63. 63. Copyright © 2015 Oracle and/or its affiliates. All rights reserved. | Page 63 String Tracker Version 2 • I introduced the string_tracker package in "Working with String-Indexed CollecDons." – Keeps track of the names of variables already generated in test code. – That worked fine for a single list. What if I need to keep track of mulDple lists, and lists within lists? • Let's extend the first version to support mulDple lists by using a string- indexed, mulD-level collecDon. A list of lists.... string_tracker1.* string_tracker2.* string_tracker3*.* List 1: 1-10000 List 2: 10001-20000 List 2: 20001-30000 The hard way: segmenDng one big collecDon
  64. 64. Copyright © 2015 Oracle and/or its affiliates. All rights reserved. | Page 64 Emulate mul>dimensional arrays • CollecDons are always single dimensioned. • But a collecDon of collecDons is "kinda like" a two-dimensional array. – You can extrapolate from there. CREATE OR REPLACE PACKAGE multdim IS TYPE dim1_t IS TABLE OF VARCHAR2 (32767) INDEX BY PLS_INTEGER; TYPE dim2_t IS TABLE OF dim1_t INDEX BY PLS_INTEGER; TYPE dim3_t IS TABLE OF dim2_t INDEX BY PLS_INTEGER; multdim*.*
  65. 65. Copyright © 2015 Oracle and/or its affiliates. All rights reserved. | Page 65 Complex example: four-levels of nes>ng • The most complicated structure I ever built was a four-level nested collecDon structure. • I used it to build a uDlity to analyze packages for potenDally ambiguous overloading. • The next several slides explore the implementaDon. – It is too complex to fully explain in this lesson.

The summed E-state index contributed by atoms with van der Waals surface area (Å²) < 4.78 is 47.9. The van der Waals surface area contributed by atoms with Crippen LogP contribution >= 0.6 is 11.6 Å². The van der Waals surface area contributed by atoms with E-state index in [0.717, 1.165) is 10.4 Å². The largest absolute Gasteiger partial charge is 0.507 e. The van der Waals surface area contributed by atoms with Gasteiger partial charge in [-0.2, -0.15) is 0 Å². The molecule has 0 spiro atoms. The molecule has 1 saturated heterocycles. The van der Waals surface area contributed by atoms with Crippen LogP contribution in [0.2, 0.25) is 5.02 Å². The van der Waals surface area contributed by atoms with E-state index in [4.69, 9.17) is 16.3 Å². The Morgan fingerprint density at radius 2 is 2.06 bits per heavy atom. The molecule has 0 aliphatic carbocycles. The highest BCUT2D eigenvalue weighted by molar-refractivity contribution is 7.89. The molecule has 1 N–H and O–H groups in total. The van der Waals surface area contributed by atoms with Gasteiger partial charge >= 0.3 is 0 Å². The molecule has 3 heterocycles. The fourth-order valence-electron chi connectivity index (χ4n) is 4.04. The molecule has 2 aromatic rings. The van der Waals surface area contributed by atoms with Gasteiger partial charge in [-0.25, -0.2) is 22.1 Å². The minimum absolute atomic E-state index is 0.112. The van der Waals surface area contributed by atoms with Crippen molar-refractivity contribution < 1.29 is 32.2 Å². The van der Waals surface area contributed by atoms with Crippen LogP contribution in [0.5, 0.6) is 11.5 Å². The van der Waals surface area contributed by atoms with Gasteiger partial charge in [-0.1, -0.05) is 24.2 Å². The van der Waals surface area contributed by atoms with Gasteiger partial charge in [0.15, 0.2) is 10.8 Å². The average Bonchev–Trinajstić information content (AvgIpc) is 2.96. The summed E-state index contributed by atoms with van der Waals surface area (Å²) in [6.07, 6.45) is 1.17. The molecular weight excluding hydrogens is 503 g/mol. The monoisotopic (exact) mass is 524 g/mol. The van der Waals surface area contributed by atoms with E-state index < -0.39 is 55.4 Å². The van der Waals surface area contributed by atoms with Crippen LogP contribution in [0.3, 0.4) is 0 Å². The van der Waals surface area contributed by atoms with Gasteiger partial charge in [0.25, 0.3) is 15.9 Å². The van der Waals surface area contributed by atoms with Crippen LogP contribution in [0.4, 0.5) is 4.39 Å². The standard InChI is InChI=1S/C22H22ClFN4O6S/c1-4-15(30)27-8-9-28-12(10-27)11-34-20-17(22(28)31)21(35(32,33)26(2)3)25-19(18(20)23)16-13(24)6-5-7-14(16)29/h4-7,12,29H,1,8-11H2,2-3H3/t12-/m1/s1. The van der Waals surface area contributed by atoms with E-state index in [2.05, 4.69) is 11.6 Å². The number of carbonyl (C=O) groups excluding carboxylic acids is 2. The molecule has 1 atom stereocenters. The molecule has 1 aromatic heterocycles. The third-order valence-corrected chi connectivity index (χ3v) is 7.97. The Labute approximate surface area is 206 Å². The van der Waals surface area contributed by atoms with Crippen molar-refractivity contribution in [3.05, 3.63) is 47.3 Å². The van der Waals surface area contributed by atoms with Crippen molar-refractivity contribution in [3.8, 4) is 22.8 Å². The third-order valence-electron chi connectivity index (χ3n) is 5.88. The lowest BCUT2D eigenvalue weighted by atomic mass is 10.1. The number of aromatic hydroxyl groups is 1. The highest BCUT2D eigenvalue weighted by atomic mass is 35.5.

66. 66. Copyright © 2015 Oracle and/or its affiliates. All rights reserved. | Page 66 Mul>level collec>ons as a kind of normalized database design • I have found that coming up with the right model of mulDlevel collecDons is very similar to normalizing data in relaDonal tables. – Avoid redundancy – Accurately reflect relaDonships – Simply resulDng applicaDon code • Let's take a look at an example of such a process.
  67. 67. Copyright © 2015 Oracle and/or its affiliates. All rights reserved. | Page 67 The problem of ambiguous overloading • Oddly and sadly, it is possible to compile overloadings which are not usable. – You see an obvious example below, but there are many more subtle circumstances, usually involving defaulted parameters. • So I will build a uDlity to idenDfy such ambiguous overloadings. But how can I do this? BEGIN salespkg.calc_total ('ABC'); END; PACKAGE salespkg IS PROCEDURE calc_total ( dept_in IN VARCHAR2); PROCEDURE calc_total ( dept_in IN CHAR); END salespkg; ? ambig_overloading.sql